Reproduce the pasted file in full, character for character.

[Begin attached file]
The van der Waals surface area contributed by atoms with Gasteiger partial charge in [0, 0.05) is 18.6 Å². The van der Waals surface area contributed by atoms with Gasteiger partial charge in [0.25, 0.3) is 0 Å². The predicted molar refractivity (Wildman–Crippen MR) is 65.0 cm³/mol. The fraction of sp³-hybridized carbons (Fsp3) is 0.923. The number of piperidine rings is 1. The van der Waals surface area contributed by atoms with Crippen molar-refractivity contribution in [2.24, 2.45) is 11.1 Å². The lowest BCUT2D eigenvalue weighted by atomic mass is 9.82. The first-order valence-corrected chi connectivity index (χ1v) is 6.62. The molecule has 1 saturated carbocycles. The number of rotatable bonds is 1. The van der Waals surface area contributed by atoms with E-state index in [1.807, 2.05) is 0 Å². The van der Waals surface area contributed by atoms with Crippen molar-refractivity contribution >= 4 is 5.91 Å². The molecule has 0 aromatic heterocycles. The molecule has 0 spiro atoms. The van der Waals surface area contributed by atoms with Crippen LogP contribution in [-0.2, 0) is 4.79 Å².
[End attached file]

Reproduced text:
The van der Waals surface area contributed by atoms with Gasteiger partial charge in [0, 0.05) is 18.6 Å². The van der Waals surface area contributed by atoms with Gasteiger partial charge in [0.25, 0.3) is 0 Å². The predicted molar refractivity (Wildman–Crippen MR) is 65.0 cm³/mol. The fraction of sp³-hybridized carbons (Fsp3) is 0.923. The number of piperidine rings is 1. The van der Waals surface area contributed by atoms with Crippen molar-refractivity contribution in [2.24, 2.45) is 11.1 Å². The lowest BCUT2D eigenvalue weighted by atomic mass is 9.82. The first-order valence-corrected chi connectivity index (χ1v) is 6.62. The molecule has 1 saturated carbocycles. The number of rotatable bonds is 1. The van der Waals surface area contributed by atoms with E-state index in [1.807, 2.05) is 0 Å². The van der Waals surface area contributed by atoms with Crippen molar-refractivity contribution >= 4 is 5.91 Å². The molecule has 0 aromatic heterocycles. The molecule has 0 spiro atoms. The van der Waals surface area contributed by atoms with Crippen LogP contribution in [-0.2, 0) is 4.79 Å².